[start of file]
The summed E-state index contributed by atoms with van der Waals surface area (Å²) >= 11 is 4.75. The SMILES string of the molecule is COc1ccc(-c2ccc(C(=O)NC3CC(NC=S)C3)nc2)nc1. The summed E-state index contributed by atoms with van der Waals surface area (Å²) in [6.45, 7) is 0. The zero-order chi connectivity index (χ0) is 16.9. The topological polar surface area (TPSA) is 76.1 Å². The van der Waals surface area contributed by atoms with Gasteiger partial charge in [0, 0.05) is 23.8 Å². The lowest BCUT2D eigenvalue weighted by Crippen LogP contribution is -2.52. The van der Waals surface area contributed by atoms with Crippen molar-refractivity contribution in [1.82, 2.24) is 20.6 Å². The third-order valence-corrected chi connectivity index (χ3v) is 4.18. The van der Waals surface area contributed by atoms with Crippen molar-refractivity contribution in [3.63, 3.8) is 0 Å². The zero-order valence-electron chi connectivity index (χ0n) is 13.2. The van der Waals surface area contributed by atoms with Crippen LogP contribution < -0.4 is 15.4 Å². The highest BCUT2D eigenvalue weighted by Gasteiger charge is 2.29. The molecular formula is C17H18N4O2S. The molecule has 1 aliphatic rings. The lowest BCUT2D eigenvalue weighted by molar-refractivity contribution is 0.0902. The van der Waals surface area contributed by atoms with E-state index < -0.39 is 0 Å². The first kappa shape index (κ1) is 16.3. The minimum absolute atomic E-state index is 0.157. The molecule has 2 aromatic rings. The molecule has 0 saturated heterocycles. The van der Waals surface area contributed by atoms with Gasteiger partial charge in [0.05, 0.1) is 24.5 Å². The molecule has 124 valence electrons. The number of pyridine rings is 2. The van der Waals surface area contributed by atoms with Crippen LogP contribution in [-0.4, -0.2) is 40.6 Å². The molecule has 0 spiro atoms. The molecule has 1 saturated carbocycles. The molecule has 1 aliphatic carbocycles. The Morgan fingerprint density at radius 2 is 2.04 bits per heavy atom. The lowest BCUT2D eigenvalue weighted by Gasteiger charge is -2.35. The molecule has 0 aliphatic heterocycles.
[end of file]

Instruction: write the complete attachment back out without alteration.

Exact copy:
The summed E-state index contributed by atoms with van der Waals surface area (Å²) >= 11 is 4.75. The SMILES string of the molecule is COc1ccc(-c2ccc(C(=O)NC3CC(NC=S)C3)nc2)nc1. The summed E-state index contributed by atoms with van der Waals surface area (Å²) in [6.45, 7) is 0. The zero-order chi connectivity index (χ0) is 16.9. The topological polar surface area (TPSA) is 76.1 Å². The van der Waals surface area contributed by atoms with Gasteiger partial charge in [0, 0.05) is 23.8 Å². The lowest BCUT2D eigenvalue weighted by Crippen LogP contribution is -2.52. The van der Waals surface area contributed by atoms with Crippen molar-refractivity contribution in [1.82, 2.24) is 20.6 Å². The third-order valence-corrected chi connectivity index (χ3v) is 4.18. The van der Waals surface area contributed by atoms with Crippen molar-refractivity contribution in [3.63, 3.8) is 0 Å². The zero-order valence-electron chi connectivity index (χ0n) is 13.2. The van der Waals surface area contributed by atoms with Crippen LogP contribution < -0.4 is 15.4 Å². The highest BCUT2D eigenvalue weighted by Gasteiger charge is 2.29. The molecular formula is C17H18N4O2S. The molecule has 1 aliphatic rings. The lowest BCUT2D eigenvalue weighted by molar-refractivity contribution is 0.0902. The van der Waals surface area contributed by atoms with E-state index < -0.39 is 0 Å². The first kappa shape index (κ1) is 16.3. The minimum absolute atomic E-state index is 0.157. The molecule has 2 aromatic rings. The molecule has 0 saturated heterocycles. The van der Waals surface area contributed by atoms with Gasteiger partial charge in [0.05, 0.1) is 24.5 Å². The molecule has 124 valence electrons. The number of pyridine rings is 2. The van der Waals surface area contributed by atoms with Crippen LogP contribution in [-0.4, -0.2) is 40.6 Å². The molecule has 0 spiro atoms. The molecule has 1 saturated carbocycles. The molecule has 1 aliphatic carbocycles. The Morgan fingerprint density at radius 2 is 2.04 bits per heavy atom. The lowest BCUT2D eigenvalue weighted by Gasteiger charge is -2.35. The molecule has 0 aliphatic heterocycles.